Vesicovaginal fistula that occasionally occurs after a hysterectomy is a relatively simple injury: it is caused by a discrete wounding of otherwise normal tissue (such as a misplaced clamp or a suture in combination with a pelvic haematoma or abscess). By contrast, the fistula produced by obstructed labour is the product of a massive field injury caused by the impacted fetal head. The most visible evidence of this process is the area of central necrosis in which the fistula develops, but the fistula itself is surrounded by a variable area of living but still abnormal tissue that has sustained a sublethal ischaemic injury. This damage in turn may result in dense scarring that makes subsequent surgical repair extremely difficult.21 Although the focus of clinical interest has traditionally been the injury to the bladder that occurs in these cases, vesicovaginal fistula is only one of a range of devastating injuries that can be produced by obstructed labour. Because the crush injury in this condition affects a broad area that corresponds to the size of the presenting fetal part, the tissue destruction is often extensive, resulting in a cascade of related multisystem injuries known as the obstructed labour injury complex (panel).22 These additional injuries include vaginal stenosis due to scar tissue formation and subsequent vaginal contracture (sometimes with virtual obliteration of the vagina),26,27 amenorrhoea and secondary infertility,28 rectovaginal fistula formation,21,23,29 hydroureteronephrosis and renal failure,30 damage to the pubic symphysis,31 and foot-drop caused by compression injuries to the nerves supplying the lower extremities.32

Panel: The obstructed labour injury complex

Urological injury

Vesicovaginal fistula

Urethrovaginal fistula

Ureterovaginal fistula

Uterovaginal fistula

Complex combined fistulas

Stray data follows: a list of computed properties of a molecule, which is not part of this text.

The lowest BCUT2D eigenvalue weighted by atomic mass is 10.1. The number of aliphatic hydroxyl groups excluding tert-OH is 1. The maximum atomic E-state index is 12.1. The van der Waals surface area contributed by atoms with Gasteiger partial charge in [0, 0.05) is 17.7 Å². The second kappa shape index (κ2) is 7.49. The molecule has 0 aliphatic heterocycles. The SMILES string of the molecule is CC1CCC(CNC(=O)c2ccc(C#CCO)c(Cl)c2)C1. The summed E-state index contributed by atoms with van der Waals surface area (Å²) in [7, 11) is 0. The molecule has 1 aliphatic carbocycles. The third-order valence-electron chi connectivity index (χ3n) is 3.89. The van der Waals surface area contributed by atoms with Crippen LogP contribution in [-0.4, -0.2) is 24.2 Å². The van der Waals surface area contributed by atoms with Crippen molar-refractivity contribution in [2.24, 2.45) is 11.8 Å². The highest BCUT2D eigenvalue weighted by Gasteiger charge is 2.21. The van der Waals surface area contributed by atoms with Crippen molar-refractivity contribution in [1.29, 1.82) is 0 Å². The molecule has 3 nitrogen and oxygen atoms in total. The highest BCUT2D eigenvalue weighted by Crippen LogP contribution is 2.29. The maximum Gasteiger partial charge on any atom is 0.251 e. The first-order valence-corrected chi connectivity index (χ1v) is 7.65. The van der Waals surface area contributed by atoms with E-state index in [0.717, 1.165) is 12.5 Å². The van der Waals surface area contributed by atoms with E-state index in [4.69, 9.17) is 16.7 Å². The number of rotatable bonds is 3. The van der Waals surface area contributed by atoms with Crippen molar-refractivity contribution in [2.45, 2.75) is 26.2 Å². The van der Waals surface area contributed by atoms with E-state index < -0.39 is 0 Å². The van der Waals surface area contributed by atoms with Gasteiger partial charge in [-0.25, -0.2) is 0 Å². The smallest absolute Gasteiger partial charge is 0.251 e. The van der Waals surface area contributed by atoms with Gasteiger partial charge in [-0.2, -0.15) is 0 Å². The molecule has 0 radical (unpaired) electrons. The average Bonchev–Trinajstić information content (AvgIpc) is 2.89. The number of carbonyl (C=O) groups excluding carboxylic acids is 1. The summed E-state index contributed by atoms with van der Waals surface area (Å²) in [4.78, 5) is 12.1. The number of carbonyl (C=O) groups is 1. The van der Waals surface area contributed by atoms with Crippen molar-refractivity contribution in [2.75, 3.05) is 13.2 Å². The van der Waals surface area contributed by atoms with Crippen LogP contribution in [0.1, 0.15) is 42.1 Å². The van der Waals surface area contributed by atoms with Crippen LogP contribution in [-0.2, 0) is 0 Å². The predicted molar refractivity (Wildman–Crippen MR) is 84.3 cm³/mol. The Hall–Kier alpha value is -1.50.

Urethral damage, including complete urethral destruction

Bladder stones

Stress incontinence

Marked loss of bladder tissue from extensive pressure necrosis

Secondary hydroureteronephrosis

Chronic pyelonephritis

Renal failure

Gynecological injury


Vaginal stenosis

Cervical injury, including complete cervical destruction

Secondary pelvic inflammatory disease

Secondary infertility

Gastrointestinal injury

Rectovaginal fistula formation

Rectal stenosis or complete rectal atresia

Anal sphincter incompetence

Musculoskeletal injury

Osteitis pubis

Neurological injury

Foot-drop from lumbosacral or common peroneal nerve injury

Complex neuropathic bladder dysfunction

Dermatological injury

Chronic excoriation of the skin from maceration by urine or faeces

Fetal injury

Fetal case-fatality rate of about 95%

Social injury

Social isolation


Worsening poverty


Depression (sometimes with suicide)

Premature death


The location of an obstetric fistula depends on where in the course of the second stage labour becomes obstructed and which tissues are trapped between the bony pelvis and the fetal head.33 Thus, a fistula can involve almost any series of contiguous structures in the pelvis: ureterovaginal fistula, vesicouterine fistula, vesicocervical fistula, vesicovaginal fistula, urethrovaginal fistula, rectovaginal fistula, and combinations of such injuries. Since the work of J Marion Sims in the 19th century, surgeons have devised various systems for classifying and describing the nature and location of obstetric fistulas,34 but there is still no general agreement on how this should be done. As McConnachie noted in 1958, “It is common to find that each author has either used his own form of classification based solely on the anatomical structures involved, or the size of the fistula, or even one of convenience”.35 Fistulas are most commonly described simply by location, as mid-vaginal, juxtacervical, urethrovaginal, and so on. Although new systems for classification continue to be proposed,36,37 there is still a general lack of agreement about what a classification system ought to do. In oncology, for example, many internationally accepted systems exist for staging cancer. These systems have all been correlated with the prognosis for treatment of the particular cancers for which they have been developed. Similarly, any useful classification system for obstetric fistulas should be more than descriptive: it must evaluate or score prognostic factors relevant to treatment outcome. To date, no proposed classification system for obstetric fistula has been prospectively evaluated to investigate how it correlates with surgical outcome. Until this is done, classification systems for obstetric fistulas will remain intellectual exercises of limited clinical use.